Forensic Psychology and Clinical Psychology
There is a rule in the ethics of the practice of psychology that emphasizes “if you treat don’t testify, and if you testify don’t treat”. It is typical for me, in my role as a clinical psychologist, to receive a referral from a client having a difficult time with his or her child or spouse who wants me to not only treat them but to testify in court. They fail to see the differences in roles of a clinical psychologist and a forensic psychologist as do many lawyers. A clinical psychologist is an advocate for the client, irrespective of the client’s legal issues. On the other hand, forensic psychologists work for either the court or a lawyer. The client is not the plaintiff or the defendant. Clinical psychologists treat and/or assess the client under rules of strict confidentiality. No one obtains knowledge about the client without the written permission of the client. The forensic psychologist informs the client that the psychological assessments and test results are not confidential and will be shared with the court.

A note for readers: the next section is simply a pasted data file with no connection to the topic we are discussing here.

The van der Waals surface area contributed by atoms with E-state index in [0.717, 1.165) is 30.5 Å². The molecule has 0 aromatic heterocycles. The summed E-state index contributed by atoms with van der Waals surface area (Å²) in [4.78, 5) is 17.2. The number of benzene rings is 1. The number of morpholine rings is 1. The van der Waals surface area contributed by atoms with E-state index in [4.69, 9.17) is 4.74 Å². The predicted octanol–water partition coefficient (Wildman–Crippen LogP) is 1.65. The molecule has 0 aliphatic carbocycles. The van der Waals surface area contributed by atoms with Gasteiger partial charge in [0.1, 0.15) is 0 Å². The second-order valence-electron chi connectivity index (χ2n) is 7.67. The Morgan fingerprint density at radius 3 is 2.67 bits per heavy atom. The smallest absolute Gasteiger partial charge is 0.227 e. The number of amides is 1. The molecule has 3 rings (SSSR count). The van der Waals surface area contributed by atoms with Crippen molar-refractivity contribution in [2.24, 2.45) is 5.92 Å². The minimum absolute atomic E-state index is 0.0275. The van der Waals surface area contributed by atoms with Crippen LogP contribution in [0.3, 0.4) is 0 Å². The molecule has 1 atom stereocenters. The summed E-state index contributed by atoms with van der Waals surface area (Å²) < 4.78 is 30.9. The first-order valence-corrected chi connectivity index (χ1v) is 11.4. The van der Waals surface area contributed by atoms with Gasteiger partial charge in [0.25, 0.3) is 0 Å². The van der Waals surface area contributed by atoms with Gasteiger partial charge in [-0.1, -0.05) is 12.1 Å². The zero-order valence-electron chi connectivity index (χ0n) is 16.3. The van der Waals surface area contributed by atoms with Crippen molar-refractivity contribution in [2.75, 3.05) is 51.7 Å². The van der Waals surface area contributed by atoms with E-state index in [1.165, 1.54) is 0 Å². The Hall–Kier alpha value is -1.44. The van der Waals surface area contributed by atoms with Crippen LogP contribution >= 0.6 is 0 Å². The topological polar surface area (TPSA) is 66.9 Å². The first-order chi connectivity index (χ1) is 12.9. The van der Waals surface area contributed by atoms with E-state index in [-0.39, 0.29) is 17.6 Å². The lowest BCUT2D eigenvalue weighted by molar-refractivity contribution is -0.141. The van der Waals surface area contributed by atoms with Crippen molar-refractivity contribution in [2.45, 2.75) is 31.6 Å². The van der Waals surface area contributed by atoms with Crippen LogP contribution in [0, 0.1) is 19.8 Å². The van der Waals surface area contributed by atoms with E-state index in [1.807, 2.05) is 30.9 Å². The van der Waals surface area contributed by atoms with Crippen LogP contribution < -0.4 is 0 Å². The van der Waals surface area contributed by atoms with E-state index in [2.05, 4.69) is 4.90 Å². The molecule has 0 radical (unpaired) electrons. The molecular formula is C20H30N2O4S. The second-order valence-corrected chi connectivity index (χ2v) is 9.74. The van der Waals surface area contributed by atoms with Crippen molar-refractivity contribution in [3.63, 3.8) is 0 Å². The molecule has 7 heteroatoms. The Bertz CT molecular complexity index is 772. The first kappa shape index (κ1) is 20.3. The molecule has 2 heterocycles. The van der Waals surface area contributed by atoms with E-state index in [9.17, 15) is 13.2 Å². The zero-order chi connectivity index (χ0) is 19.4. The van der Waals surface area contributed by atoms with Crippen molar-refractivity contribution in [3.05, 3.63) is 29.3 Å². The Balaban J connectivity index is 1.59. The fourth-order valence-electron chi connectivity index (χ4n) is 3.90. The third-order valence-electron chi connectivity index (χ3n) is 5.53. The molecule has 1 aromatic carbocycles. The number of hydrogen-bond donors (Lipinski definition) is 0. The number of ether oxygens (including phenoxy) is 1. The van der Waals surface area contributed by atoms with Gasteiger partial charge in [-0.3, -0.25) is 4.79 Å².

There are many forensic psychologists that are asked to treat the individual they are assessing. This is against ethical guidelines because it calls into question the objectivity of the forensic work that has been done.
Many clinical psychologists are asked to testify in court on behalf of their client. This is a potentially dangerous thing to do because it can effect the therapeutic relationship. If the clinician isn’t viewed as a vigorous enough advocate or misinterprets what is expected by the client, the client can be disappointed. Disappointment may affect the trust placed in the clinician and consequently effect the success of the therapist. Indeed, when I see marital couples, I ask them to sign a form that states I will not testify in court about their marital therapy.
In summation, while it is true that an excellent forensic psychologist must also be an excellent clinical psychologist, the professional not perform both roles with the same individual. Exceptions include the rare instance in which the client’s safety and well-being are threatened such as sexual and physical abuse.